By Susan Taylor Martin, Times Senior Correspondent
In Print: Sunday, June 20, 2010
To thousands of homeowners whose loans have been shuttled from one company to another, the name “Bryan Bly” is very familiar.
Over the past few years, Bly has signed countless mortgage assignments as either a notary public or “vice president” of various lenders.
In reality, Bly works for Nationwide Title Clearing, a Palm Harbor company. And he was recently reprimanded by state regulators after acknowledging in a sworn statement that Nationwide Title had him notarizing so many documents that he scribbled his initial instead of signing his full name as required by law.
Such a pace, critics say, shows that Bly and other so-called “robo signers” can’t possibly be sure that what they’re signing is accurate.
“Our entire system of real estate is founded upon the ability of courts to believe in the documents before them,” says Matthew Weidner, a St. Petersburg lawyer who has a blog on foreclosure issues. “What this (Bly’s statement) describes is assembly-line document production with no concern for the facts in front of them.”
Bly’s name has become well known in the foreclosure defense field since the St. Petersburg Times reported last year that he and Crystal Moore signed thousands of mortgage assignments as officers of Option One and other lenders even though both work for Nationwide Title.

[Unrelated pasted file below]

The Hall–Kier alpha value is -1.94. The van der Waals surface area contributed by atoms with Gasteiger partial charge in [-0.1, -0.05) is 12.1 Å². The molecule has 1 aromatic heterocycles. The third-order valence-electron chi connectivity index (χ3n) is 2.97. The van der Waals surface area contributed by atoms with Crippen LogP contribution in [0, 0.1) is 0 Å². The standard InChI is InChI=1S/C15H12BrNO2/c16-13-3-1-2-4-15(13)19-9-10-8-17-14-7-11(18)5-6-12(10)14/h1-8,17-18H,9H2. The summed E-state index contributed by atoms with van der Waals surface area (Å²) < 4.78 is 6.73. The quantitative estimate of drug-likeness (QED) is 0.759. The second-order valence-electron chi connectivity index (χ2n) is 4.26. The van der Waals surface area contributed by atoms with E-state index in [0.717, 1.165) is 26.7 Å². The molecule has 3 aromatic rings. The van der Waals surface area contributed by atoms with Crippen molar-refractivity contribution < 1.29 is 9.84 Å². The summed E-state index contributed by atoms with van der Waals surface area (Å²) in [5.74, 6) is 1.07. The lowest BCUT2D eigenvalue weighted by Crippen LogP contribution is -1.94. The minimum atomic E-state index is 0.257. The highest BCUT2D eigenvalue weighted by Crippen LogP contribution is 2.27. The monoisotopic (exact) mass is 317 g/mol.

Assignments are key in determining who actually owns a mortgage, an all-important matter as banks foreclose on loans that were bundled into securities and sold to investors. To expedite the processing of mortgage assignments, many banks authorize Bly, Moore and others at Nationwide Title to sign on their behalf.
In a statement Friday to the Times, Nationwide Title said it employs “many people” in various departments “to make sure that each and every document is legal, compliant and complete” when it reaches signers like Bly and Moore.
The company also said that it serves banks around the country and “is subject to their due diligence and quality control audits on a regular basis.”
The 2009 Times story caught the attention of Samuel Smart, a Naples homeowner whose loan has changed hands twice.
“The real concern I have, if I were to sell my house, who can legitimately sign off on my mortgage?” Smart said.
Last year, when MoreEquity Inc. transferred his loan to another company, Smart noticed that the mortgage assignment was signed by Crystal Moore as vice president of MoreEquity and notarized by Bly. However, Bly signed with only a B and not as “Bryan J. Bly,” the signature approved by the state.
Florida law says: “Once commissioned, the notary must sign precisely as commissioned by the state of Florida, in the exact name appearing on your notarial commission certificate.”
Bly’s Signature on Assignment
Bly’s Signature on Notary Application
Be sure to join us next week at our Appreciation Day at the Florida Bar Convention held at the Boca Resort to hear Ron Gillis, Expert Notary Public speak on these exact issues – Misconduct of notaries; how to spot it, how to report it.